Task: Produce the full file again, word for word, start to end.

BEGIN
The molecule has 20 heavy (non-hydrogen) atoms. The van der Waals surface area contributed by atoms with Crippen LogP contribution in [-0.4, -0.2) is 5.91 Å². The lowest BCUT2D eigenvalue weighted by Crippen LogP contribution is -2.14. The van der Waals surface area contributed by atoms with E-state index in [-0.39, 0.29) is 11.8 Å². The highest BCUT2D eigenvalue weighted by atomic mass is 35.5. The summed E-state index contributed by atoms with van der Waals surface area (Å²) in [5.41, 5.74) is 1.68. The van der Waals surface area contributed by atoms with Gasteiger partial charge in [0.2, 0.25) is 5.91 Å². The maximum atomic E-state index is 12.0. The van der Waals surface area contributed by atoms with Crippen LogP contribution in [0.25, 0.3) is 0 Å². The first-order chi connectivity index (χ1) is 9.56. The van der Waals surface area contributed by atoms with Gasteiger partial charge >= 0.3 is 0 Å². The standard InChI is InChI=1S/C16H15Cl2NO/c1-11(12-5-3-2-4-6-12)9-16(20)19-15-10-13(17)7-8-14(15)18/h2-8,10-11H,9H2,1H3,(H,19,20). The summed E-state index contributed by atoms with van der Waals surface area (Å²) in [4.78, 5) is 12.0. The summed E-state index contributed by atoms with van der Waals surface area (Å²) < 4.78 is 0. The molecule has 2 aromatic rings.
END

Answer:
The molecule has 20 heavy (non-hydrogen) atoms. The van der Waals surface area contributed by atoms with Crippen LogP contribution in [-0.4, -0.2) is 5.91 Å². The lowest BCUT2D eigenvalue weighted by Crippen LogP contribution is -2.14. The van der Waals surface area contributed by atoms with E-state index in [-0.39, 0.29) is 11.8 Å². The highest BCUT2D eigenvalue weighted by atomic mass is 35.5. The summed E-state index contributed by atoms with van der Waals surface area (Å²) in [5.41, 5.74) is 1.68. The van der Waals surface area contributed by atoms with Gasteiger partial charge in [0.2, 0.25) is 5.91 Å². The maximum atomic E-state index is 12.0. The van der Waals surface area contributed by atoms with Crippen LogP contribution in [0.25, 0.3) is 0 Å². The first-order chi connectivity index (χ1) is 9.56. The van der Waals surface area contributed by atoms with Gasteiger partial charge >= 0.3 is 0 Å². The standard InChI is InChI=1S/C16H15Cl2NO/c1-11(12-5-3-2-4-6-12)9-16(20)19-15-10-13(17)7-8-14(15)18/h2-8,10-11H,9H2,1H3,(H,19,20). The summed E-state index contributed by atoms with van der Waals surface area (Å²) in [4.78, 5) is 12.0. The summed E-state index contributed by atoms with van der Waals surface area (Å²) < 4.78 is 0. The molecule has 2 aromatic rings.